I was shocked. I had no logical reason to send her that email. I hadn’t been on her site in months, but I had learned to follow my intuition and not question it. I excitedly read the post to my friend Dominique who was laying next to me in bed. My sister’s (and now my) friend from NYC who was staying on my couch overheard me and asked, “Did you just say Necole Bitchie?” “Yeah, why?,” I replied. She’s a good friend of mine, I’m texting her right now. My jaw dropped because you couldn’t make this stuff up if you tried. I told him I had a book called “Conversations with God,” that I wanted to give her and he agreed to be the messenger. Later that weekend, we attended a Grammy party together, and low and behold, Necole was there.  I spoke with her about the post and about following dreams despite all the industry BS that goes on. She was so unbelievably sweet and thanked me for my words. She expressed again that they had come right on time.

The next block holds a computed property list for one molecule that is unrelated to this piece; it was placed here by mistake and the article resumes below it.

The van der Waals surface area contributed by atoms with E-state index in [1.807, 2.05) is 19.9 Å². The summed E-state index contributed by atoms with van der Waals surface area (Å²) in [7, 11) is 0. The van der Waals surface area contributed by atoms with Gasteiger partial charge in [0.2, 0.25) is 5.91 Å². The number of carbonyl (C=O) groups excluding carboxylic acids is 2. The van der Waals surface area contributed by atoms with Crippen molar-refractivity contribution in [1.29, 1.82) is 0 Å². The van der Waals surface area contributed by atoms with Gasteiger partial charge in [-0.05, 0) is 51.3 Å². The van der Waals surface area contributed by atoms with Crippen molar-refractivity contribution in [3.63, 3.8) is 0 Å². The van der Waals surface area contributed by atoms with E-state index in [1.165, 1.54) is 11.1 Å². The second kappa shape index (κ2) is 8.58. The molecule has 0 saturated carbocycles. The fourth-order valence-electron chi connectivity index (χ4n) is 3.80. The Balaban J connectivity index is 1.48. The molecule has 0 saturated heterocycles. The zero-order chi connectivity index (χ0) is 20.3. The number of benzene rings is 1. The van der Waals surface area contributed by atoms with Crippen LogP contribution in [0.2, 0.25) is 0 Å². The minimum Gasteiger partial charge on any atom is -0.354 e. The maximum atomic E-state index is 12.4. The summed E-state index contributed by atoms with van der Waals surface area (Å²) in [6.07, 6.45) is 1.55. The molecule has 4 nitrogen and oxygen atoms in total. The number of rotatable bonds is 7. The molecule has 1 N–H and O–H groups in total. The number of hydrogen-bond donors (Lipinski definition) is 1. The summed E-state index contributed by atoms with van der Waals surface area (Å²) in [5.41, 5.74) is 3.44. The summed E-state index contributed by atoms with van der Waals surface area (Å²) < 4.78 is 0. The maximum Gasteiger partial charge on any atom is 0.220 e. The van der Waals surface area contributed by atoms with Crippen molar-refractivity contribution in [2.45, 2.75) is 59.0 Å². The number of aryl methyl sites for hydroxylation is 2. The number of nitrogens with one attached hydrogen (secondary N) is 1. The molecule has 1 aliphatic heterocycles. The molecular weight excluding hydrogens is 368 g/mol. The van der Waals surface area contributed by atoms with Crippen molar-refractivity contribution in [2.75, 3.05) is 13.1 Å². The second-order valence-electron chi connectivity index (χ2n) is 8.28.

These experiences changed something in me. They restored my faith and solidified my trust in my intuition. I now follow that feeling in my gut, even when it doesn’t make conscious sense. You never know what is going on behind the scenes, but when you pray to be a blessings, you can most certainly believe that you will be used for one. What I’ve found from this shift is that there is no greater blessings on earth than to be used to bless someone else. Whenever I get caught up in my wants and desires, I think back to something I heard Oprah say and recite the same prayer, “As far back as I can recall, my prayer has been the same: ‘Use me, God. Show me how to take who I am, who I want to be, and what I can do, and use it for a purpose greater than myself.'” There’s no greater gift in the world.